I gave it as an example of an error that that did not make thing "better" for NIST's case. Here the change in type of seat support would not have made the seat more likely to fail. It's a minor point.

    You will also note that the column itself is modelled as a simple box, which removes a vast range of possibilities. The entire global model is a simplification, as it's only intended to simulate collapse, not the collapse initiation. In this model the disputed connections had already failed, so the details are not incredibly relevant.
     
  19. Hitstirrer

    Hitstirrer Active Member

    And there lies your problem.

    As you say, the cartoon was designed and programmed after assuming that column 79 had buckled. And that it had buckled due to lack of lateral support over many floors. And that had been caused by a cascade of floors which itself had been initiated by a girder on floor 13 at column 79 dropping from its seat.

    Saying that the details 'are not incredibly relevent' has to be the biggest understatement ever. They are so irelevent that they are meaningless. They relate to a fiction. NIST has spent millions of tax dollars designing and building a simulation that was wrong from the very start.

    Now - consider what NIST would have done if they had modelled the elements at that girder connection correctly and discovered that it couldn't fail ? Would they have made different assumptions based on a less likely collapse sequence ? And then programmed it using a different initiation point ? Or would they have concluded that if their most likely collapse sequence was proved wrong then their less likely one would be forced to prove wrong also.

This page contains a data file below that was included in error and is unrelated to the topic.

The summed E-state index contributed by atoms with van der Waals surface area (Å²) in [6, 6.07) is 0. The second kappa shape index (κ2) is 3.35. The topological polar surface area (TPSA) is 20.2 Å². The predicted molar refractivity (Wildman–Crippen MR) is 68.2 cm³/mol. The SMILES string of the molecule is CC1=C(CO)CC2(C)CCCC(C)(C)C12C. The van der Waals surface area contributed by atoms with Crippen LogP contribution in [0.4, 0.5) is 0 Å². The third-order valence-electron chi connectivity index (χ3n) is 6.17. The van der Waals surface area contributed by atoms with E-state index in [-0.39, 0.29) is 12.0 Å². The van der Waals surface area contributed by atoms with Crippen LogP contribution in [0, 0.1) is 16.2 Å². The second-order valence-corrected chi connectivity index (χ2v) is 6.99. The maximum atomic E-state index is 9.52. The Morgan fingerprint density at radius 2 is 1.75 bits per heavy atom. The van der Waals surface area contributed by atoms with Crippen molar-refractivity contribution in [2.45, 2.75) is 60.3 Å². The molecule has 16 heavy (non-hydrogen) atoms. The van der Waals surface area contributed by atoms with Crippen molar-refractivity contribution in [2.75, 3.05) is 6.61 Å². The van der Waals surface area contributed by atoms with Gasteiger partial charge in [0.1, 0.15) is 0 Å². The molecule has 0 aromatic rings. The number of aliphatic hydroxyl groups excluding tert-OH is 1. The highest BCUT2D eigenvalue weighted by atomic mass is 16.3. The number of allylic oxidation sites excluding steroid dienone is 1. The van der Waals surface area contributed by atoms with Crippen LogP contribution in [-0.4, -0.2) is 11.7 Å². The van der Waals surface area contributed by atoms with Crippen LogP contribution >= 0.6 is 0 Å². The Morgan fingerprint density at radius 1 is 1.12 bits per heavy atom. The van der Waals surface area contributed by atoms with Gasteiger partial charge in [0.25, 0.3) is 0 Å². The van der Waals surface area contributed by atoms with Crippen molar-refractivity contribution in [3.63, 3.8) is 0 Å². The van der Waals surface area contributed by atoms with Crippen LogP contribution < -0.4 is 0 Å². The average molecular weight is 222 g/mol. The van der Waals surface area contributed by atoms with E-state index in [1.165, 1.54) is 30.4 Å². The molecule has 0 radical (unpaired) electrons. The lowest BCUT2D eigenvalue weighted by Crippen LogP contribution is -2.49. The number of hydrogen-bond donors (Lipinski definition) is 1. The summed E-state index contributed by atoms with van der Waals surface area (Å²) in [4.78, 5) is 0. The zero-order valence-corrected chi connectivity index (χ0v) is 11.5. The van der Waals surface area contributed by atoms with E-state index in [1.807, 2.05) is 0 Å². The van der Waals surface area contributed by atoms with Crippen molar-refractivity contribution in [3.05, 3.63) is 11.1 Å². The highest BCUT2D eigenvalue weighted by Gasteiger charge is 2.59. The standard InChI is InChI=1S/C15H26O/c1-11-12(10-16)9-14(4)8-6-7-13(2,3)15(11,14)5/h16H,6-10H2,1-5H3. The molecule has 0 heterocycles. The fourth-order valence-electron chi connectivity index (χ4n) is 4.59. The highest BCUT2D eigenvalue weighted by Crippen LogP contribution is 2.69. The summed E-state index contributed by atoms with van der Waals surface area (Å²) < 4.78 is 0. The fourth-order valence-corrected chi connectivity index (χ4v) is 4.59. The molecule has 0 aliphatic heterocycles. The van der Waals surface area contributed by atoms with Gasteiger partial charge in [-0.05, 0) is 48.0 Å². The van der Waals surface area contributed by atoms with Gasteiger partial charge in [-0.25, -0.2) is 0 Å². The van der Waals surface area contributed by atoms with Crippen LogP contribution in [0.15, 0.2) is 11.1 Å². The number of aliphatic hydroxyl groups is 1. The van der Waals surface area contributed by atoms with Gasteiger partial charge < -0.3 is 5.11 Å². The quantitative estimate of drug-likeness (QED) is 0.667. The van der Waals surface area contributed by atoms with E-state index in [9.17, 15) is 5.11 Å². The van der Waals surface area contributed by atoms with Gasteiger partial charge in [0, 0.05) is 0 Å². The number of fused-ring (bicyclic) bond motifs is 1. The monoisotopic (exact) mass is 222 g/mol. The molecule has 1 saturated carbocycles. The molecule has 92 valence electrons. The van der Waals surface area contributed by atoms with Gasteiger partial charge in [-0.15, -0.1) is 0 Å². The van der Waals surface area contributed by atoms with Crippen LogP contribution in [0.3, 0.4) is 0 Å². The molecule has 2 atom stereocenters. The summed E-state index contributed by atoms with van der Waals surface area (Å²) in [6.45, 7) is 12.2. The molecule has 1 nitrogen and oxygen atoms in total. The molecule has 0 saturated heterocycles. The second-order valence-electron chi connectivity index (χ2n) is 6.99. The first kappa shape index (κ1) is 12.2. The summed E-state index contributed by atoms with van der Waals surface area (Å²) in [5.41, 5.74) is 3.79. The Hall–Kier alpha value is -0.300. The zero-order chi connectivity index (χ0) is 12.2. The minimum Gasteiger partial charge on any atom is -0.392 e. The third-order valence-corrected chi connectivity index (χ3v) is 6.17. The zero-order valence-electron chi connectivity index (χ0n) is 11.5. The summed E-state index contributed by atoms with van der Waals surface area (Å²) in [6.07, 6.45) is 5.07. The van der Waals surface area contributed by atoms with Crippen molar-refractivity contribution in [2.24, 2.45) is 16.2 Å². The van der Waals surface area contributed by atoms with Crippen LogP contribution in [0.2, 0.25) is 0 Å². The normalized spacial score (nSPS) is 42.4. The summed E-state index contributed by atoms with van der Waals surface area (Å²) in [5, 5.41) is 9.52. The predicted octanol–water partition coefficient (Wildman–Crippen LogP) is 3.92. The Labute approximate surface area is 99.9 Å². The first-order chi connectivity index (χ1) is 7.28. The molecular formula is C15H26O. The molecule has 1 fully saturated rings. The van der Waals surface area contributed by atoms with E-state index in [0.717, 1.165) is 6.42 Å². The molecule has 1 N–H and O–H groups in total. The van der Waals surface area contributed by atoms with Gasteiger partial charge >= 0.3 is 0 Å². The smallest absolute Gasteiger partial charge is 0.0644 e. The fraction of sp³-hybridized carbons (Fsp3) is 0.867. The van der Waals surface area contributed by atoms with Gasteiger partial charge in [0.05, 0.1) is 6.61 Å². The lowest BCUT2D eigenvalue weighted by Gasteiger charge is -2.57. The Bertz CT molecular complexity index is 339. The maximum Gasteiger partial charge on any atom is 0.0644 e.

They would then have been forced to admit to themselves (and their paymasters), that others running their program data would be able to discover that the simulation had been deliberately designed to engineer a global collapse after a false assumption had been made from the start point.

    That could not be allowed to happen.

    So the subterfuge of 'jeapardise public safety' was used to withhold the data from peer scrutiny.
     
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  20. Tony Szamboti